To the uninitiated, investing seems like a lot of number crunching. But after enough time practicing it you realize that investing is more art than science.
Fortunately for Bowdoin their endowment CIO came from the art world.
Ms. [Paula] Volent found her way to asset management through a circuitous route. After receiving a degree in art history and chemistry from the University of New Hampshire, she took a job at the Bowdoin College Museum of Art in 1980 with the intention of making a career in art conservation. She later earned an advanced degree at New York University’s Institute of Fine Arts and worked at several other museums: the New-York Historical Society, the Palace of Fine Arts in San Francisco and the Los Angeles County Museum of Art.
While running her own paper conservation studio in Los Angeles, Ms. Volent began taking business courses at the University of California, Los Angeles, and realized that she had an aptitude for numbers.
But she discovered her vocation in asset management at Yale, where she earned a master’s in business administration. She also worked at the university’s endowment under David F. Swensen, who has mentored many portfolio managers and developed a highly regarded strategy that includes investments in alternative asset classes like real estate, hedge funds and private equity.
This former curatorial assistant transformed a small endowment after her time with Swensen.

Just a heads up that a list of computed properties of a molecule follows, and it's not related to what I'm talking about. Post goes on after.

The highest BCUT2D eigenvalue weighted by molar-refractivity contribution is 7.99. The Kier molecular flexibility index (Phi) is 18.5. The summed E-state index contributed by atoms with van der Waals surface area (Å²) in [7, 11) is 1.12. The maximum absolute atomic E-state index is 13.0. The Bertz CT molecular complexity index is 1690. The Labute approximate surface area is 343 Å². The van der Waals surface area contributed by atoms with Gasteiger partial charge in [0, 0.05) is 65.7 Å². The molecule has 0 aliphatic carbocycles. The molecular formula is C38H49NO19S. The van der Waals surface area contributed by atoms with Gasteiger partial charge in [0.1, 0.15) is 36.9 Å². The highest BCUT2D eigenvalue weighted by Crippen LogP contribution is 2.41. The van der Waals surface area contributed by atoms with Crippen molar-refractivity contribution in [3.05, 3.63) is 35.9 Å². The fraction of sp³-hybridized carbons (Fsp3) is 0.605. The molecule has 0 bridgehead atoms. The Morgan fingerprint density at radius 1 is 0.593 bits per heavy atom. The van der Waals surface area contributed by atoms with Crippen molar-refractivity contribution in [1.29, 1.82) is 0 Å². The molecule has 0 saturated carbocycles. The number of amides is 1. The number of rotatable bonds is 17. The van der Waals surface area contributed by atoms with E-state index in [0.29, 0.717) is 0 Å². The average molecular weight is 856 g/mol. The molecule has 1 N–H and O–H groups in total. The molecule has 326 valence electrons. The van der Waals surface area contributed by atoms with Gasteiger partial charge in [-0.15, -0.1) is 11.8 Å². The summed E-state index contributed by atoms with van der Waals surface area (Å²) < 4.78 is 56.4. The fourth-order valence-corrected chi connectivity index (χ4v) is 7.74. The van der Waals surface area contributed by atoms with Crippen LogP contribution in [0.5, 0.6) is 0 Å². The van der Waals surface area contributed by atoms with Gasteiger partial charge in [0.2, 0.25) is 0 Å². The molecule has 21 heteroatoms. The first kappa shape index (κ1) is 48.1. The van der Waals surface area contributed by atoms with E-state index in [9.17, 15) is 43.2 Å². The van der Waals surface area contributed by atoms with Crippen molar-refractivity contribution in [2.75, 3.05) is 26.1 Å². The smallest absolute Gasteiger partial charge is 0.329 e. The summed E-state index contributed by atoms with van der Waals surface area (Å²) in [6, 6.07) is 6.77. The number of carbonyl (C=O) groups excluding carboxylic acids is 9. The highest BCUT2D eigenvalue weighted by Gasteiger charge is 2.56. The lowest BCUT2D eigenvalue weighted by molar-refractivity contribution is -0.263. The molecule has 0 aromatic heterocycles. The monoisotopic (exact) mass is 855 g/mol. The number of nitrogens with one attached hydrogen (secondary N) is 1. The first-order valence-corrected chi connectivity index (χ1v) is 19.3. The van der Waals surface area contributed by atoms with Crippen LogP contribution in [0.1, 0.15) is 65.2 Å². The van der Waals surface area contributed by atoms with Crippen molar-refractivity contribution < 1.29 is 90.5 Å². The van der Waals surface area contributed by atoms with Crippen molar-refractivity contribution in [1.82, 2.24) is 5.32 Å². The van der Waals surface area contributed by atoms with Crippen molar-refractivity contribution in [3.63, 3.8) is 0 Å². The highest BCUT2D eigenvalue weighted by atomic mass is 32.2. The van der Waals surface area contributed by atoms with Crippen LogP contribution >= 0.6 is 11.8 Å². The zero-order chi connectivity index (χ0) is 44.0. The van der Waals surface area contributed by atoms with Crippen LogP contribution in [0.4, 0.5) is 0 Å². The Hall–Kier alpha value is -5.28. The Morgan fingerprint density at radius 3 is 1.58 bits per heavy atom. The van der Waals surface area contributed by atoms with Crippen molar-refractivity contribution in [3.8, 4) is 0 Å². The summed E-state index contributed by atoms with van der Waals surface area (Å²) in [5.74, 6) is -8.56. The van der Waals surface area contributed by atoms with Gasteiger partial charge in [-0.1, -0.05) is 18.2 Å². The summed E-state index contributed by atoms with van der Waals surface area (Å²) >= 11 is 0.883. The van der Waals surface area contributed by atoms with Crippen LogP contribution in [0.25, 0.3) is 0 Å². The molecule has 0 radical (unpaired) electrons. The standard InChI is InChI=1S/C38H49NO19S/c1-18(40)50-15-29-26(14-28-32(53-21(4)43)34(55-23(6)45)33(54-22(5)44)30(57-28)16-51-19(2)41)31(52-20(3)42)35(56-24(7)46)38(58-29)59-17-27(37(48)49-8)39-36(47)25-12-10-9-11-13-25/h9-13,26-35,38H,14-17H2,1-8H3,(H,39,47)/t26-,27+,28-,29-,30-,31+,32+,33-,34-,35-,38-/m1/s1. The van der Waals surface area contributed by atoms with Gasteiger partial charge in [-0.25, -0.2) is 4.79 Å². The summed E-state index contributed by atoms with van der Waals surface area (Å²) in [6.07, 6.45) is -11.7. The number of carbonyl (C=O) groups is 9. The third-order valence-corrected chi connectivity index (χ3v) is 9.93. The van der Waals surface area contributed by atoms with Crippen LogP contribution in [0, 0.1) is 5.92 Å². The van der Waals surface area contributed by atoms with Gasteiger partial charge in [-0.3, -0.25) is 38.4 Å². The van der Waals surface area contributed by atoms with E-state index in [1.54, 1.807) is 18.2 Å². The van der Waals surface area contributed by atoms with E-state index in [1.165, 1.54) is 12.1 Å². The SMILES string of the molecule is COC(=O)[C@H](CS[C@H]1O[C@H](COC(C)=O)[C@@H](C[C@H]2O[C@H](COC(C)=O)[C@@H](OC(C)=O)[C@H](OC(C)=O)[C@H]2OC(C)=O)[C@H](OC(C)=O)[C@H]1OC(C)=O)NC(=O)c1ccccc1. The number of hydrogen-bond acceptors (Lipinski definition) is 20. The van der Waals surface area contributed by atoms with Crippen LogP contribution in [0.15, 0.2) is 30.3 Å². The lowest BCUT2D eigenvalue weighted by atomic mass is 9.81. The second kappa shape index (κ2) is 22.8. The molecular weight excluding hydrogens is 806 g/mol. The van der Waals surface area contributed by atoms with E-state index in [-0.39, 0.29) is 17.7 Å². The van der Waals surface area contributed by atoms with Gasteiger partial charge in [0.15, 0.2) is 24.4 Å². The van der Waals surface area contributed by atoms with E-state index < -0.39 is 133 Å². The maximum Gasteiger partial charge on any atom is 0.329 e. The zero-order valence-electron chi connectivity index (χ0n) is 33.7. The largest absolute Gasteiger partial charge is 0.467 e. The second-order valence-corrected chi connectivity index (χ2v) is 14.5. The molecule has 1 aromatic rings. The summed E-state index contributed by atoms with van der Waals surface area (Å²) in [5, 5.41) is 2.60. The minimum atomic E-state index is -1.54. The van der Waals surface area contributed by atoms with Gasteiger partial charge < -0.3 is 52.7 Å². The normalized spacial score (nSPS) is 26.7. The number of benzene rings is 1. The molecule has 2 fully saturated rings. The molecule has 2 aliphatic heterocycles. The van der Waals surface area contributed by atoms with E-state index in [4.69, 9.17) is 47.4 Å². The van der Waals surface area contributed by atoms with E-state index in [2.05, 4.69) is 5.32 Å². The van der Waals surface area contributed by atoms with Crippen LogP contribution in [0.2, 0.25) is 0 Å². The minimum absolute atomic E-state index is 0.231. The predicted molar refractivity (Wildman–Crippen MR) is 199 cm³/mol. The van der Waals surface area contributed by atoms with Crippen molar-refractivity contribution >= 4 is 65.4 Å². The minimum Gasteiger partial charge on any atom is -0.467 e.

Also extraordinary is how the Yale cohort has changed the field. “It used to be,” explains Volent, who is now in her 19th year at Bowdoin, “that endowments were pretty sleepy.” Endowment managers “just invested in stocks and bonds, railroad stocks, maybe some faculty housing.” But now, for example, Bowdoin’s portfolio “is very global; we’re looking at opportunities in China, Latin America, and emerging markets and the endowment portfolio has significant investments in alternatives including venture capital, private equity, and hedge funds.” During Volent’s time there, the Bowdoin endowment has grown from $465 million to $1.6 billion, thanks to a 9.2% annualized investment return.
And her portfolio continues to outperform.
The Bowdoin investment return of 15.7 percent compares with the median return of 8.3 percent for all college and university endowments during this period as reported by Cambridge Associates, a firm that tracks the performance of foundations and endowments nationwide. As of June 30, 2018, the three-, five-, and ten-year annualized returns for Bowdoin’s endowment were 8.6 percent, 11.8 percent, and 8.8 percent, respectively—all in the first percentile among comparative college and university annualized returns, where the respective median returns were 6.1 percent, 7.3 percent, and 5.5 percent.
Post by Marcelino Pantoja